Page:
It has been asked by Ramachandra Guha in his India after Gandhi and is worth repeating. What was Mookerjee, a “lifelong constitutionalist”, who did not spend a single night in jail in British India, doing leading an agitation in Kashmir? Reading Hindu philosophy, writing to friends and relatives through his time in house arrest and developing pleurisy, Mookerjee succumbed to a heart attack in unfamiliar settings, doing unfamiliar things.
Was it a subconscious response to the lure of “militant action” that epitomised the historical dilemma for bhadralok men? In his sympathetic treatment, Graham presented Mookerjee as a “communalist” and a “traditionalist”, but certainly not as a born—“agitator”. And Kashmir was not Bengal. He had no mass base, was hopelessly out of touch with popular sentiment in the Valley and met little public enthusiasm. Was it this, then, that aggravated his sense of denial and defiance?
am brought back to reality with the words of the master of ceremonies: “param saubhagya, prakhar vaani, marg-darshan, sambodhan”. She is inviting Shah, he of the strong voice, to come and address us and show us the way to our future. The man rises, as does the applause. He begins superbly: It is an “Anand ka vishay” (a matter of joy) that Nehru Memorial “sansthan” is hosting a “pradarshani” (exhibition) on Syama Prasad. So, Shah possesses a sense of humour while his master merely claims to have one.
Shah dissimulates equally superbly as he wonders why he has been invited. He is quick to say that he has not come as president of the BJP. Then what has he come as: a leading historian, thinker, and biographer? No, Shah says, it is to correct a “historical injustice”, “itihaas ka annyaya”, for Mookerjee can speak no more to restore his legacy. Shah lets slip a quiet and quick mitron—very unlike his master—and intones on being here to provide a “nirapeksha, thatastha” (impartial, as-it-happened) elaboration of history.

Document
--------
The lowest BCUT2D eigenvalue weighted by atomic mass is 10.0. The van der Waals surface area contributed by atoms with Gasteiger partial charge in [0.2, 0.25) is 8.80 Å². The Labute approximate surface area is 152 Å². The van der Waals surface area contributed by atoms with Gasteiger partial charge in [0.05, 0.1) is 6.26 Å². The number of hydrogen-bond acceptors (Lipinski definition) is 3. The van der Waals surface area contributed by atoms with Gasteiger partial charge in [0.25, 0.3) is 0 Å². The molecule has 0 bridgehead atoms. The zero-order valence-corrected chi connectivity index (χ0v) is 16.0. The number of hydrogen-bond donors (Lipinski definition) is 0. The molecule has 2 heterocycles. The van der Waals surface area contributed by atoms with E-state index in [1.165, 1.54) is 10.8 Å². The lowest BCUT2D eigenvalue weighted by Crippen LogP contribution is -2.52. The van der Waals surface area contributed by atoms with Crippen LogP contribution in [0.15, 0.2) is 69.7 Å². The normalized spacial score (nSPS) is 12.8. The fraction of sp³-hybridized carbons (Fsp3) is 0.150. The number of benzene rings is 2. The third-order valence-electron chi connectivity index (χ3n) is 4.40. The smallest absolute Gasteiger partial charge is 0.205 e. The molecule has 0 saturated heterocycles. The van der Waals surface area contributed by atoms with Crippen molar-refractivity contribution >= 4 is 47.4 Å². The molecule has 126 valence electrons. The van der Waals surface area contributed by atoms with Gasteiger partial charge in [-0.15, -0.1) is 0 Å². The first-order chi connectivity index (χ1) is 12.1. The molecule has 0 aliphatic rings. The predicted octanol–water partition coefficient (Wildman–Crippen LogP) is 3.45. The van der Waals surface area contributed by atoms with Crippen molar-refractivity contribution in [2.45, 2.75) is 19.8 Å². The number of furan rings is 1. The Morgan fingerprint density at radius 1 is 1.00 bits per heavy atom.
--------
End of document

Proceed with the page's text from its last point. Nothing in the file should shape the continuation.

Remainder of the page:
He hits the ground running: “Durbhagya poorn hai ki Angrezon aur Vaam-panthiyon ki vichaar-dhara ne hamare itihaas ko toda-maroda hai” (It is a great misfortune that the ideology of the British and the Leftists has distorted our history). The loudest applause of the evening follows this remark: “Apni vichaar-dhara ko chor diya; yeh akshamya aparadh hai”—for Shah, the English (presumably he means the Cambridge School) and the Leftist historians have committed nothing less than an unpardonable offence in omitting Indic thought in their chronicling. “Azadi ke baad paida hone waalon ko kuch nahin pata” (Those who were born after Independence know nothing), and here I thought that under this prime minister—proud to be born in independent India—the ruling dispensation and its 20-30-40 something electoral constituency did not care for the nuances of pre-47 history.
When Ayesha Jalal in 1985 and Joya Chatterji in 1994 wrote pioneering books establishing Congress culpability for partition there was outrage in nationalist circles—secular and otherwise, historians and otherwise.